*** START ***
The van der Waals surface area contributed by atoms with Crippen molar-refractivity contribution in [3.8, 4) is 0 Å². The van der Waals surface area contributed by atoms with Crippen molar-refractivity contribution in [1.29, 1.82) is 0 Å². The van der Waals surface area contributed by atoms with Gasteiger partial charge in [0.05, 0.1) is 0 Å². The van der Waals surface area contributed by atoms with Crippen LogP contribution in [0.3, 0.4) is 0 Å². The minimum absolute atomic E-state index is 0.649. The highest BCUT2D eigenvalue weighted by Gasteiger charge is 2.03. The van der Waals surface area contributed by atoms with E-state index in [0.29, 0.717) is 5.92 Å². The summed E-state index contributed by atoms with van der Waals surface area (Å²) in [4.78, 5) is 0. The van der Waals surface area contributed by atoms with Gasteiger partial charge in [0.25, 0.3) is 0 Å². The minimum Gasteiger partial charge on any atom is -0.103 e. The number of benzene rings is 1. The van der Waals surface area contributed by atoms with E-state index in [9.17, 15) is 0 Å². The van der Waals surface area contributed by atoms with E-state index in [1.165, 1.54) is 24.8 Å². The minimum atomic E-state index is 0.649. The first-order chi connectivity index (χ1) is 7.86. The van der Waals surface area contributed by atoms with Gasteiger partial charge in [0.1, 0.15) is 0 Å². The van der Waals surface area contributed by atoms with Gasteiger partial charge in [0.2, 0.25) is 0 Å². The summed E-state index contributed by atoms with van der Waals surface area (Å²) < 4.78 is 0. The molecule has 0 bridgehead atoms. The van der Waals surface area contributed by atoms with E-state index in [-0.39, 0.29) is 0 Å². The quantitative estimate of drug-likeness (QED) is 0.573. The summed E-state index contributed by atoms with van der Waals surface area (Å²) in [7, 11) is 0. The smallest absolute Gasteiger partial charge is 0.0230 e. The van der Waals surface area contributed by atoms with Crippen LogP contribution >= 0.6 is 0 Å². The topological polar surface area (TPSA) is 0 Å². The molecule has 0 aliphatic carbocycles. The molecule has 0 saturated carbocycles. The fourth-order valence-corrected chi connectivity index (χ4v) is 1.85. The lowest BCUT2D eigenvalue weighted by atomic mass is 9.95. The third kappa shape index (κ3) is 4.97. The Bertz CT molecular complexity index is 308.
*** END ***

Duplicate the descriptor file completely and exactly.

The van der Waals surface area contributed by atoms with Crippen molar-refractivity contribution in [3.8, 4) is 0 Å². The van der Waals surface area contributed by atoms with Crippen molar-refractivity contribution in [1.29, 1.82) is 0 Å². The van der Waals surface area contributed by atoms with Gasteiger partial charge in [0.05, 0.1) is 0 Å². The van der Waals surface area contributed by atoms with Crippen LogP contribution in [0.3, 0.4) is 0 Å². The minimum absolute atomic E-state index is 0.649. The highest BCUT2D eigenvalue weighted by Gasteiger charge is 2.03. The van der Waals surface area contributed by atoms with E-state index in [0.29, 0.717) is 5.92 Å². The summed E-state index contributed by atoms with van der Waals surface area (Å²) in [4.78, 5) is 0. The van der Waals surface area contributed by atoms with Gasteiger partial charge in [0.25, 0.3) is 0 Å². The minimum Gasteiger partial charge on any atom is -0.103 e. The number of benzene rings is 1. The van der Waals surface area contributed by atoms with E-state index in [9.17, 15) is 0 Å². The van der Waals surface area contributed by atoms with E-state index in [1.165, 1.54) is 24.8 Å². The minimum atomic E-state index is 0.649. The first-order chi connectivity index (χ1) is 7.86. The van der Waals surface area contributed by atoms with Gasteiger partial charge in [0.1, 0.15) is 0 Å². The van der Waals surface area contributed by atoms with Gasteiger partial charge in [0.2, 0.25) is 0 Å². The summed E-state index contributed by atoms with van der Waals surface area (Å²) < 4.78 is 0. The molecule has 0 bridgehead atoms. The van der Waals surface area contributed by atoms with E-state index in [-0.39, 0.29) is 0 Å². The quantitative estimate of drug-likeness (QED) is 0.573. The summed E-state index contributed by atoms with van der Waals surface area (Å²) in [7, 11) is 0. The smallest absolute Gasteiger partial charge is 0.0230 e. The van der Waals surface area contributed by atoms with Crippen LogP contribution >= 0.6 is 0 Å². The topological polar surface area (TPSA) is 0 Å². The molecule has 0 aliphatic carbocycles. The molecule has 0 saturated carbocycles. The fourth-order valence-corrected chi connectivity index (χ4v) is 1.85. The lowest BCUT2D eigenvalue weighted by atomic mass is 9.95. The third kappa shape index (κ3) is 4.97. The Bertz CT molecular complexity index is 308.